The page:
Last week, the death panel rhetoric resurfaced in a way that promises to continue beyond 2012. It now is being used to call for overturning the Independent Payment Advisory Board (IPAB), which is written into the ACA as a way of controlling health care costs. In an interview on Fox News, Palin said the “death panel” is the IPAB: it “will tell you whether your level of productivity in society is worthy of receiving the rationed care that will be the result of Obamacare.” She claimed that it would ration care, even though the law states that the recommendations can’t involve rationing. (Of course, the United States already has rationed care, as any clinician can tell you.)
Taking effect in 2014, the IPAB will consist of 15 experts making recommendations to Congress on reducing care costs if they exceed a target. These recommendations will be automatically implemented unless Congress and the President move forward with their own approaches to reducing the increase in costs. So it forces actions to control health care costs if the ACA doesn’t achieve spending targets. While clinicians and hospitals may fear further reductions in Medicare payments, economist Paul Krugman pointed out that controlling Medicare spending is one of the primary aims of the Republican Party and, indeed, a mandate for the nation. But Krugman used the expression “death panels” in trying to be “deliberately provocative” in discussing how to reign in health care costs. He shouldn’t have: the phrase should always signal an attempt to intimidate rather than illuminate. Krugman later explained
What I meant is that… health care costs will have to be controlled, which will surely require having Medicare and Medicaid decide what they’re willing to pay for—not really death panels, of course, but consideration of medical effectiveness and, at some point, how much we’re willing to spend for extreme care.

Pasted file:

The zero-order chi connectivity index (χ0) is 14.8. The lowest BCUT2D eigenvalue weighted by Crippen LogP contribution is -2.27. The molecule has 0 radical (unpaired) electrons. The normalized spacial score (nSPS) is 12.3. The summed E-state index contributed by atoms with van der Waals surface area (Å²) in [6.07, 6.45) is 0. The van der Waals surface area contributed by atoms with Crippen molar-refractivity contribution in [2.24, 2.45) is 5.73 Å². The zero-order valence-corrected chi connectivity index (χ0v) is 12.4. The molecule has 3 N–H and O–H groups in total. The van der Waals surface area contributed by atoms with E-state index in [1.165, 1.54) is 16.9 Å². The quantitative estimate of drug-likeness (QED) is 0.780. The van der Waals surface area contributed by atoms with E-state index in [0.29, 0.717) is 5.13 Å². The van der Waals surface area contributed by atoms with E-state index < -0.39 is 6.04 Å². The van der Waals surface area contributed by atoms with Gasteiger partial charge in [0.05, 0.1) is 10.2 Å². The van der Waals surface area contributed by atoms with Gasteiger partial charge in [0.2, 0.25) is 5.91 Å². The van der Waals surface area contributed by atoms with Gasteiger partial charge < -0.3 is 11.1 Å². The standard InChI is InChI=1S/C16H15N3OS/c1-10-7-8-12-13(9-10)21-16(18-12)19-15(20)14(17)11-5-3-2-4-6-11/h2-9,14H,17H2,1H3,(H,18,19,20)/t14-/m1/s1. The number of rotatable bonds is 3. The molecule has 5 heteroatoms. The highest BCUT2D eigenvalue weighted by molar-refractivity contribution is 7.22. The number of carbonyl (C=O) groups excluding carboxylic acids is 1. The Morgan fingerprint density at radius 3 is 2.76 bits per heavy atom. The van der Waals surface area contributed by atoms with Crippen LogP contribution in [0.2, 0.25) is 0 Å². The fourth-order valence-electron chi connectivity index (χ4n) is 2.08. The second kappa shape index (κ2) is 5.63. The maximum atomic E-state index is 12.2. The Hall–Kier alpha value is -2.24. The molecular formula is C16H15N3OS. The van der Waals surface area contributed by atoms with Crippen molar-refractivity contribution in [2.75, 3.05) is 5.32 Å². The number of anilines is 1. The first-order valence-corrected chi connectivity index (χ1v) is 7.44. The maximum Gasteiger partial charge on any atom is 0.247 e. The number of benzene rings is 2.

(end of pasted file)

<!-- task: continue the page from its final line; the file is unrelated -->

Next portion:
There’s a political adage, “He who controls the language controls the debate.” Political campaigns are mostly about 2 things: controlling the message and getting that message out. In a Kaiser Family Foundation poll conducted in March, 36% of those surveyed said that the ACA would “allow a government panel to make decisions about end-of-life care for people on Medicare.” Another 20% said they didn’t know.
Nurse Theresa Brown recently wrote in the New York Times about an uninsured patient so concerned about paying for his cancer treatments that he told her he was sorry there were no death panels. He deserves an alternative narrative, one that will ensure that he can make informed choices about advanced illness care and dying. I want that “richest of times” experience for him, for all patients, and for myself. Don’t you?
About the author: Diana J. Mason, PhD, RN, is the Rudin Professor of Nursing and Co-Director of the Center for Health, Media, and Policy at the Hunter College, City University of New York, and Fellow and President-elect of the American Academy of Nursing.